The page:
With Deutsche Bank hitting a fresh all time low today and getting within striking distance of the psychologically important $10 price point, we just might find out the answer to the question in the title of this article. That’s right ladies and gentlemen… Back again for the very first time, fighting out of Jekyll Island, in the green trunks with the white trim: it’s THE FEDERAL RESERVE! Everyone’s favorite central bank – based on the way economists, investors, and most importantly trading algorithms hang on every jot and tittle of its mouthpieces and press releases – is set to make another policy announcement this week, which means that we’ll get to hear once again from our dear monetary grandmother.
She’s so sweet! I hear she’s baked some gingerbread cookies in the shape of doves… Or are they hawks? Trillions of dollars in currency, bond, and stock markets are apparently at stake, so let’s get into a bit of analysis. I don’t know what the Fed will do or what Janet Yellen will say, but I have some suppositions. It seems to me that our benevolent economic policymasters have a dilemma that all the upturned noses that decades of academic tuition can buy simply can’t create a proper model for.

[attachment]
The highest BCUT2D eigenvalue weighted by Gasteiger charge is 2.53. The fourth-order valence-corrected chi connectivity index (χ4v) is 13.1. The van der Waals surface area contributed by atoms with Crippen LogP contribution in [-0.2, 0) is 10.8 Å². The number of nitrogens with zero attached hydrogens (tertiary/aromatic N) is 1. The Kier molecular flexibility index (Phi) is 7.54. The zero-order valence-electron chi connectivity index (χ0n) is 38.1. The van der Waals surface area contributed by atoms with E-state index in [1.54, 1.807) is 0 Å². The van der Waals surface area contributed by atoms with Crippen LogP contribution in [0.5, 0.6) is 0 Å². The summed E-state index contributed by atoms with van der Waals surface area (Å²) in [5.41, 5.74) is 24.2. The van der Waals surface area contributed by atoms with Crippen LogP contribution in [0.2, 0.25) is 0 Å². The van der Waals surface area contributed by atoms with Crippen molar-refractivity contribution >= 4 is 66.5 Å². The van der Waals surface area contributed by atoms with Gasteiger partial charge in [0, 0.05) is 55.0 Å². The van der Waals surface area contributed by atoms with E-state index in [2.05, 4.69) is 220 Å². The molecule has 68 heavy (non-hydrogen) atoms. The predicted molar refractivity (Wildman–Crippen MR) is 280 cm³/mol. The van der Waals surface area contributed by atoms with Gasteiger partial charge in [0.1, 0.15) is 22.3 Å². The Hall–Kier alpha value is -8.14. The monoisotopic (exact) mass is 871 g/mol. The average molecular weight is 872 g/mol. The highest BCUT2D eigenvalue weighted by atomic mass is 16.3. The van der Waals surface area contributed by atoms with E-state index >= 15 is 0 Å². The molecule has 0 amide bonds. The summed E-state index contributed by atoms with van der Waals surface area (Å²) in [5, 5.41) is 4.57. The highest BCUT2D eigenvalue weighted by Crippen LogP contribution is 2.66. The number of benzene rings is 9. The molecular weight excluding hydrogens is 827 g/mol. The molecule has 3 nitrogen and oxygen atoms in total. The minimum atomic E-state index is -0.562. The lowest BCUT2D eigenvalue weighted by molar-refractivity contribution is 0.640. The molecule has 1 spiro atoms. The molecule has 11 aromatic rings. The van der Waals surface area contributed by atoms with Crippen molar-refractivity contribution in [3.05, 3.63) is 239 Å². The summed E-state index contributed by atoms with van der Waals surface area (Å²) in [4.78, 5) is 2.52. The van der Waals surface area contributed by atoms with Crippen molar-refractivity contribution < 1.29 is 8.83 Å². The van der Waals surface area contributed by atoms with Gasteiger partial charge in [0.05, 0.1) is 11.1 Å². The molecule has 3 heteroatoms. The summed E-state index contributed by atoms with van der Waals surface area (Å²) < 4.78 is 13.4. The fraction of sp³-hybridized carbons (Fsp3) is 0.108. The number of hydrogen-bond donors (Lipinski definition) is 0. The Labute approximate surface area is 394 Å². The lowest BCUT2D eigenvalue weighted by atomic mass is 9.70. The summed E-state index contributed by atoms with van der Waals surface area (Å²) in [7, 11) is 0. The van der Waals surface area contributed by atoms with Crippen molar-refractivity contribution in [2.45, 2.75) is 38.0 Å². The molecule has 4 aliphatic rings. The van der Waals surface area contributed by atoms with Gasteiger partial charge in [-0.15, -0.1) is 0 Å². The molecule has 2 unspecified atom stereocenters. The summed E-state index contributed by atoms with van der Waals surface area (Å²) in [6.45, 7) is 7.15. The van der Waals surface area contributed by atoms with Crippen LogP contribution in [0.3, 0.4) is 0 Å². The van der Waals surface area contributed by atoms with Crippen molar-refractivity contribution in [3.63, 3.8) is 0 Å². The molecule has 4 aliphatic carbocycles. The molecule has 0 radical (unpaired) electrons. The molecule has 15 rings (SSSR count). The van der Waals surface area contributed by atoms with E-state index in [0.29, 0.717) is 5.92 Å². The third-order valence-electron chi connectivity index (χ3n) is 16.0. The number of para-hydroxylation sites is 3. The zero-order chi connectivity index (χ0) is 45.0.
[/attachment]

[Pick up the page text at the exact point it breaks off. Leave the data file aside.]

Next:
On one hand, the Fed could raise rates. I don’t think they can or will because they observed the negative reaction in the equity market last December into this year. Recall that 2016 saw the roughest start for stock markets in history. It was only when Yellen put in some calls to Carney and Draghi that the markets bottomed hard in February. We’ve been floating about ever since with only a Brexit hiccup to expose some minor monetary withdrawal symptoms.
Why won’t the Fed raise rates? I think that they know doing so would prick the bubble, lead to additional insolvencies and uncertainties, and lead to another correction if not an outright bear market in stocks that could unfold rather quickly. If this happened before the election, then Donald Trump’s rhetoric about the Fed and the economy would be given more credence and he would stand a better chance of winning as the tide of perception turns out even more on the establishment and their institutions. If Trump is elected then everything is on the table. Yellen would almost certainly be out of a job, and even more extreme scenarios – like a full audit – would be in play.
I know, I know… Perish the thought, Janet. So, assuming that a rate hike is off the table, the real question is will the Fed go full-on dove and take December off the table as well or will they still persist with the ‘every meeting is live’ and ‘data dependent’ narratives? The key here is understanding the goals and potential effects of either option.